It really doesn't look like such an awful place. Anybody who has read about it or heard about it without actually having seen it might expect Candlestick Park in San Francisco to look more like some dump Norman Bates or Roderick Usher might hang out in than what it, in truth, is: a pretty decent looking ballyard. It certainly has more character than those cookie-cutter look-alikes in Pittsburgh, Cincinnati, St. Louis and Philadelphia. It is not the crumbling antique that tenants claim Comiskey Park to be. It is not a squeaky-clean romper room like Dodger Stadium and Royals Stadium. It has lights. It has no waterfalls. The grass is real. You can park your car there with a reasonable hope of finding it at the conclusion of nine innings or four quarters. The Polish sausages are terrific. So far, no monstrous dome crowns it, blotting out sun and sky. In fact, there's a perfectly lovely view of San Francisco Bay from outside the stadium. Candlestick even has some tradition, being, after Wrigley Field, the oldest ballpark in the National League.
And yet, in all the history of sport, no stadium—not even Philadelphia's old Baker Bowl, which was, as it was known at the time, "no bigger than your living room"—has been so consistently and relentlessly reviled as has the home of the San Francisco Giants and 49ers. The place has had the further bad luck to be situated in—or at least on the outskirts of—a city that takes fanatical pride in the quality of its architecture and the beauty of its setting. When Candlestick is called, as it frequently is, "the laughingstock of the nation," San Franciscans cringe.
It was not always thus, of course. When the park, designed for baseball, was completed in early 1960, visitors and locals alike regarded it as some sort of eighth wonder. Candlestick, it should be remembered, was the first of the modern ballparks, the first to be built entirely of reinforced concrete, the first with predominantly unobstructed seats and the first with a modern scoreboard, then the biggest in baseball—94 feet high, 164 feet wide. Its construction set off a veritable epidemic of ballpark building in the '60s and early '70s that changed the face of baseball and, eventually, of professional football, too.
Vice-President Richard Nixon, who was in the seats as a presidential candidate on Opening Day in 1960, gazed out upon the new park's lush green expanse and told the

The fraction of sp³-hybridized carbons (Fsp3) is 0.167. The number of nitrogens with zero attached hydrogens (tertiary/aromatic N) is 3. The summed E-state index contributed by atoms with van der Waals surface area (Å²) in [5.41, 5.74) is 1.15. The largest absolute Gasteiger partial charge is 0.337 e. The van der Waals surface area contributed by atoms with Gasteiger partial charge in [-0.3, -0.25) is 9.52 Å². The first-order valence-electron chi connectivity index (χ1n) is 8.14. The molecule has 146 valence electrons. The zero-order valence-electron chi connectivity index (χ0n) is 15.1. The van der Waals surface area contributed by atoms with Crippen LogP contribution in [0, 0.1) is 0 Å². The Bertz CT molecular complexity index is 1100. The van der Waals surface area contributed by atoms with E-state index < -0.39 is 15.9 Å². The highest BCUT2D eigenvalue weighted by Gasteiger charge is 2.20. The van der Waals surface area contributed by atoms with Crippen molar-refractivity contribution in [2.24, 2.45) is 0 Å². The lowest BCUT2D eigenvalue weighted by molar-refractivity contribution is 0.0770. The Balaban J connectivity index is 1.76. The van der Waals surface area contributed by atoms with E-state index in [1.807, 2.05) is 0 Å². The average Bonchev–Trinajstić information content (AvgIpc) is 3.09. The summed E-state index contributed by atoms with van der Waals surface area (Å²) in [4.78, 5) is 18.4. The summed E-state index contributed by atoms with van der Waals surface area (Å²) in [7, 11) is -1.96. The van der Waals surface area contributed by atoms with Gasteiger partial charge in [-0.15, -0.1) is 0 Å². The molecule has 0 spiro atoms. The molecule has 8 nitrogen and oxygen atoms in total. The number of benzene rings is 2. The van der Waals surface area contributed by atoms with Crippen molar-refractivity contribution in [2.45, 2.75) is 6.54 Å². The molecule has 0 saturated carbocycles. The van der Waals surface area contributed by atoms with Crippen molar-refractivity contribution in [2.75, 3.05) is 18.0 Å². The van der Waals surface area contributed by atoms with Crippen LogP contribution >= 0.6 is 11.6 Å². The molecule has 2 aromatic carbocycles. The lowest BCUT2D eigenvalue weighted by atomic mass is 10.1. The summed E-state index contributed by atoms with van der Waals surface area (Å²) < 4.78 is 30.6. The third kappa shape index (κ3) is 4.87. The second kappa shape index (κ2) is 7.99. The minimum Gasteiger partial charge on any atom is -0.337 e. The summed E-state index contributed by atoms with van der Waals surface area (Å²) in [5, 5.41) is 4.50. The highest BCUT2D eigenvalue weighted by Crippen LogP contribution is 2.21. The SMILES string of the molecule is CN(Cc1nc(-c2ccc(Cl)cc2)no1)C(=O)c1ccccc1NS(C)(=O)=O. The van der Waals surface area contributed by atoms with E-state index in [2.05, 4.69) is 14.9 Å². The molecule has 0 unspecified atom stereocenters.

San Francisco Chronicle's Art Rosenbaum, "This will be one of the most beautiful baseball parks of all time." Jimmy Davenport, then the Giants' third baseman, said of his new home, "This is the best-built park in the National League—no, I mean the best park in the majors. It's beautiful." J.G. Taylor Spink, then publisher of
The Sporting News
(the Bible of Baseball), called the park "simply wonderful, marvelous, unbelievable. Baseball has never seen anything to compare with it." Wrote Bob Stevens of the Chronicle on the day the park was dedicated: "It's breathtakingly beautiful, the Taj Mahal of games."
Ah, but this was before any of them knew about "the Hawk," as director of stadium operations Don Foreman calls the howling winds that whip in from the nearby Pacific Ocean, then fragment into ministorms as they collide with Bay View Hill, directly west of the stadium, and finally swirl demonically within the park itself. There are other breezy ballparks—Wrigley Field, certainly, and Shea Stadium—but their winds are to Candlestick's as zephyrs to cyclones. The Stick's are not winds at all; they are devils at play, dancing, darting, stopping, starting. The park had been open a little more than two months before Dick Friendlich, then of the Chronicle, set out to define the phenomenon: "Winds of incredible cunning sometimes blow with gale force from home plate toward left field at ground level, while 100 feet above, they blow from left field toward home plate at velocities that break out small craft warnings from the Coast Guard."